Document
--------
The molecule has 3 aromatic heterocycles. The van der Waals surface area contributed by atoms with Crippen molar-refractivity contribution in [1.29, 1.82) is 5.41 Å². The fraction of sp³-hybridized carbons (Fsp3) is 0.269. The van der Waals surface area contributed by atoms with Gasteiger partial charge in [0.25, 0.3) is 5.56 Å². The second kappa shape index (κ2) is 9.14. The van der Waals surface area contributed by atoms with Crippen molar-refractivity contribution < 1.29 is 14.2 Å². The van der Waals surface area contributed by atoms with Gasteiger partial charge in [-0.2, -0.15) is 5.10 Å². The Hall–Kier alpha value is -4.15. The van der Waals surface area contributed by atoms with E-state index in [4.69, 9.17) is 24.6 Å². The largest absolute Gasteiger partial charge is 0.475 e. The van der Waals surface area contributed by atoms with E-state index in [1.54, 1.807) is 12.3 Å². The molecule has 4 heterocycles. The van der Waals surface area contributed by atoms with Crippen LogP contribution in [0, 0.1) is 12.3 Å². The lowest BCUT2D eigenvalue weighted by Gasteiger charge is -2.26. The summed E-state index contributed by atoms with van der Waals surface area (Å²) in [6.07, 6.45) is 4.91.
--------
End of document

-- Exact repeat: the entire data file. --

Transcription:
The molecule has 3 aromatic heterocycles. The van der Waals surface area contributed by atoms with Crippen molar-refractivity contribution in [1.29, 1.82) is 5.41 Å². The fraction of sp³-hybridized carbons (Fsp3) is 0.269. The van der Waals surface area contributed by atoms with Gasteiger partial charge in [0.25, 0.3) is 5.56 Å². The second kappa shape index (κ2) is 9.14. The van der Waals surface area contributed by atoms with Crippen molar-refractivity contribution < 1.29 is 14.2 Å². The van der Waals surface area contributed by atoms with Gasteiger partial charge in [-0.2, -0.15) is 5.10 Å². The Hall–Kier alpha value is -4.15. The van der Waals surface area contributed by atoms with E-state index in [4.69, 9.17) is 24.6 Å². The largest absolute Gasteiger partial charge is 0.475 e. The van der Waals surface area contributed by atoms with E-state index in [1.54, 1.807) is 12.3 Å². The molecule has 4 heterocycles. The van der Waals surface area contributed by atoms with Crippen LogP contribution in [0, 0.1) is 12.3 Å². The lowest BCUT2D eigenvalue weighted by Gasteiger charge is -2.26. The summed E-state index contributed by atoms with van der Waals surface area (Å²) in [6.07, 6.45) is 4.91.